About the album

KAZZ tells you all about B.LOOSE here.

“This album is about me. It’s been ten years since I wrote lyrics. I had this thing with electronic music, which was alright. In the meantime I discovered this great bluesclub in my hometown, The NIX, where I took part in these awesome monthly jamsessions. Having no blues songs in my pocket, it meant I had to improvise, which went really well. Erik, the sound engineer, records all the jams and makes them available to the musicians to listen and learn. Somewhere early 2006 I did an improvisation in a jam with a line that went: the day I met you was a good day for the blues. I got many positive reactions to that one, so I sat down and wrote the full lyrics to the tune the other day. I did the same with some other jams and from there slowly the idea rose to record a full blues album.”

The original idea was to record a real solo album, with KAZZ playing all the instruments on his electronic devices like he did on his electronic albums before. But a hard disk crash in August 2006 made an abrupt end to the idea.
“I remember discussing the idea of a full electronic blues album with Sean Costello after one of his gigs in my hometown in the summer of 2006. He encouraged me to do it as it would have been an unique way of recording a blues album. He really liked the idea. But the crash, just a couple of days later, really depressed me. I had ten songs completed and all of a sudden everything was gone.”

For about six months nothing happened.
“I just didn’t know how to get on with it. But I kept on writing more songs. At one point I thought it would be a great idea to invite all the great musicians I knew from the jam sessions. So I listened to all the jam recordings, trying to find out who would fit in. I had the idea of featuring all the local blues musicians. But that was a hopeless idea. It would have meant that over 30 musicians would be involved in the project. Impossible! It was a nightmare.”

Apart from the nightmares, KAZZ kept on writing new songs.
“I got back the feeling of songwriting after ten years. And it wasn’t just 12 bar bluessongs. I slowly moved away from that into a new direction, still keeping the blues in mind. So I found myself having over 40 songs. But what to do with it.”

KAZZ then decided to make a major decision.
“I was thinking about it and, instead of having all those bluesfreaks around, it might be great of working together again with AndrĂ© Romita (guitar) and Robert Buitink (drums). We had great times long time ago with our band Eternal Flame. And more, they have kept playing together all these years. And since a couple of years they have their own recording studio and recorded two CDs as Mandrake Root. So it seemed a terrific opportunity to have them as a backing band, making it a cohesive unity instead of having 30 musicians running around. But, even before I asked them, they offered themselves to do it. I was thrilled by the idea of going to record with two of the best musicians I’ve ever worked with, and most of all, my best friends.”

Just that happened.
Added with Mandrake Root bassplayer Brian they started rehearsing in June 2009. It soon turned out that the chemistry of old days was back again in full flight.
“On this album Mandrake Root are more than just a backing band. They fully cooperated and helped developing the songs from the demos I recorded at home. It was a great feeling being part of a band again afer ten years.”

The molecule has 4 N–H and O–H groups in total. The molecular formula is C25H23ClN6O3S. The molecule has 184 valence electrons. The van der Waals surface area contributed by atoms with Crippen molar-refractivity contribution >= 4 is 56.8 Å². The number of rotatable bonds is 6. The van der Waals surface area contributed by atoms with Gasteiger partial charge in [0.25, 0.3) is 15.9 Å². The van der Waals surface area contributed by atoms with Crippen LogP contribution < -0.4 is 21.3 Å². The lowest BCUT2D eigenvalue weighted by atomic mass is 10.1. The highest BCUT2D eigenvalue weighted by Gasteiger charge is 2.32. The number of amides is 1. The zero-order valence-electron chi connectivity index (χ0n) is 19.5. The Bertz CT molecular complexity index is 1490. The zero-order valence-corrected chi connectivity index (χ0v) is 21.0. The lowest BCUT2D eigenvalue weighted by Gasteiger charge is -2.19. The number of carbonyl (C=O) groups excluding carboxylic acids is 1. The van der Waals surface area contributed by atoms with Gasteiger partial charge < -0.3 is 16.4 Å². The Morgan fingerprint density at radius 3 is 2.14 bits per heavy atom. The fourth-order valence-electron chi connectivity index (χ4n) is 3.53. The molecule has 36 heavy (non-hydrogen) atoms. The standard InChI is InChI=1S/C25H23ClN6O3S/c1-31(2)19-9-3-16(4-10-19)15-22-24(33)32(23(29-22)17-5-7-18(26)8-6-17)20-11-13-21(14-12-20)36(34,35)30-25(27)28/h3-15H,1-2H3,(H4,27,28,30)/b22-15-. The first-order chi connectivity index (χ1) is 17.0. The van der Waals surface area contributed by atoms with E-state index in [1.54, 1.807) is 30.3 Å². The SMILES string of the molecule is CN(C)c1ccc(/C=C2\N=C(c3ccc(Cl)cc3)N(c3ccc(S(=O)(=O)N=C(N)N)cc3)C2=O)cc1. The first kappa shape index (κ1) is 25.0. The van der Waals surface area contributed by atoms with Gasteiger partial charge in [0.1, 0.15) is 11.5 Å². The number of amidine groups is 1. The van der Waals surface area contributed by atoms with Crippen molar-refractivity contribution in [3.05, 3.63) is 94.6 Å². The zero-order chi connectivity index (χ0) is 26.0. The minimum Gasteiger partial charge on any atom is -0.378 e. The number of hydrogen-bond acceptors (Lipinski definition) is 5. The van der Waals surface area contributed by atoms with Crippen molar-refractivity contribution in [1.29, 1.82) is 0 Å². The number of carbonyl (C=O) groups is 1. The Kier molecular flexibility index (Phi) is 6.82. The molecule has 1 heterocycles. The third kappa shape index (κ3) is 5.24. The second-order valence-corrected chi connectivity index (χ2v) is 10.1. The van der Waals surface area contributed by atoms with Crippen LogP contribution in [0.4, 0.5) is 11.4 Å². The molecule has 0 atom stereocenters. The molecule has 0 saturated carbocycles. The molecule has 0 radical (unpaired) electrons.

Another addition are The Kazzettes.
“I felt some songs needed some backing vocals. I needed some female backing here and there, And that is where The Kazzettes came in. Following the analogy of The Raylettes or The Ikettes. But not the young girls this time. Never ask a woman for her age, but The Kazzettes have an average age of over 50, haha. My age indeed! Sadly they only had one night of serious rehearsal and a few hours of recording. So some ideas could not be fully realized.”

Isn’t it strange to start a new career in a new range of music being 53?
“Not at all, It seems to be the right time. My voice has changed a lot. It is deeper, warmer than in the old metal days. Those were hectic days. Now it is much more relaxed, but the emotion is still there, not to say even more in the front. It is less physical now. I don’t have to jump around like a crazy clown anymore. It is more intense now. Most of the material is very autobiographical.”

“Blues just came on my way. I’ve never been into blues in the past. In fact, the blues has found me. Discovering the Nix BBBlues Club changed my life. With joining the monthly clubsessions I had to learn a completely new approach of singing. First I never thought of doing anything serious in singing blues, but finally, it got me back into songwriting again. And very important, I learned how blues can be a mighty fine way to express what you feel.”

With the result of having very personal lyrics.
“Yes, it’s a strange cycle. In the very beginning, back in the early seventies, I tried to be a protest singer, shouting at all bad things happening in the world but it was never about my own deepest feelings. Somewhere in the early nineties it changed, due to personal circumstances. Still with Eternal Flame I wrote a sort of rock opera called Psycho Patch. Parts of it were recorded on our last demo. Above all it was about my personal circumstances. For the first time I wrote songs about myself. But sadly the band split up. So the whole idea never really got off. Other parts then were realized with my next band, The pH Factor, but that band never got off the ground. Great songs, but it went into wrong directions.”
“With this album I was fully able and willing to express my feelings. As I wrote in the liner notes: this is the most autobiographical material I ever wrote.”